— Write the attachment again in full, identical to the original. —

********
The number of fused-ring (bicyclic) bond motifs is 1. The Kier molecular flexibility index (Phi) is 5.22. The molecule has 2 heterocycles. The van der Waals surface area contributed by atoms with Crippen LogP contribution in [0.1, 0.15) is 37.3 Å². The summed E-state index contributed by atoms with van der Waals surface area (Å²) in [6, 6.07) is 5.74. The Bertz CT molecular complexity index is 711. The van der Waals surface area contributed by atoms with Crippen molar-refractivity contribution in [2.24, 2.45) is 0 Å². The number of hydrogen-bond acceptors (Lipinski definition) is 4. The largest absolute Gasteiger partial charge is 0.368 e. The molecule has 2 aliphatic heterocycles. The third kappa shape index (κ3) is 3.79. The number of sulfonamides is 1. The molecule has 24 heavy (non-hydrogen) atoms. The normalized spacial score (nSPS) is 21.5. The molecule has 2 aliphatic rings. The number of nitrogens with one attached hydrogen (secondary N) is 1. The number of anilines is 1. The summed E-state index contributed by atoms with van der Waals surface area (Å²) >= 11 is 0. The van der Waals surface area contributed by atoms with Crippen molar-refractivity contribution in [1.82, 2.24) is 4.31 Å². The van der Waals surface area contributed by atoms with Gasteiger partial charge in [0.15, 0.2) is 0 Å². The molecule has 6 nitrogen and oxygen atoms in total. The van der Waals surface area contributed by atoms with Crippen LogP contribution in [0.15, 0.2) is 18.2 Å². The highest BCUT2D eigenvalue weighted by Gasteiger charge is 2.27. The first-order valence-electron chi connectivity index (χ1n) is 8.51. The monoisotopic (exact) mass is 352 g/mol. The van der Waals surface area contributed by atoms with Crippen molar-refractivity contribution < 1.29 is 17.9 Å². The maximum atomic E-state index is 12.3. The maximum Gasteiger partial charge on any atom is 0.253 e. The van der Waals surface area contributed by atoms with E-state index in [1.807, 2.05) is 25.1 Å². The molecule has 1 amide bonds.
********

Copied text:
The number of fused-ring (bicyclic) bond motifs is 1. The Kier molecular flexibility index (Phi) is 5.22. The molecule has 2 heterocycles. The van der Waals surface area contributed by atoms with Crippen LogP contribution in [0.1, 0.15) is 37.3 Å². The summed E-state index contributed by atoms with van der Waals surface area (Å²) in [6, 6.07) is 5.74. The Bertz CT molecular complexity index is 711. The van der Waals surface area contributed by atoms with Crippen molar-refractivity contribution in [2.24, 2.45) is 0 Å². The number of hydrogen-bond acceptors (Lipinski definition) is 4. The largest absolute Gasteiger partial charge is 0.368 e. The molecule has 2 aliphatic heterocycles. The third kappa shape index (κ3) is 3.79. The number of sulfonamides is 1. The molecule has 24 heavy (non-hydrogen) atoms. The normalized spacial score (nSPS) is 21.5. The molecule has 2 aliphatic rings. The number of nitrogens with one attached hydrogen (secondary N) is 1. The number of anilines is 1. The summed E-state index contributed by atoms with van der Waals surface area (Å²) >= 11 is 0. The van der Waals surface area contributed by atoms with Crippen molar-refractivity contribution in [1.82, 2.24) is 4.31 Å². The van der Waals surface area contributed by atoms with Gasteiger partial charge in [0.15, 0.2) is 0 Å². The molecule has 6 nitrogen and oxygen atoms in total. The van der Waals surface area contributed by atoms with Crippen LogP contribution in [0.15, 0.2) is 18.2 Å². The highest BCUT2D eigenvalue weighted by Gasteiger charge is 2.27. The first-order valence-electron chi connectivity index (χ1n) is 8.51. The monoisotopic (exact) mass is 352 g/mol. The van der Waals surface area contributed by atoms with Crippen molar-refractivity contribution < 1.29 is 17.9 Å². The maximum atomic E-state index is 12.3. The maximum Gasteiger partial charge on any atom is 0.253 e. The van der Waals surface area contributed by atoms with E-state index in [1.807, 2.05) is 25.1 Å². The molecule has 1 amide bonds.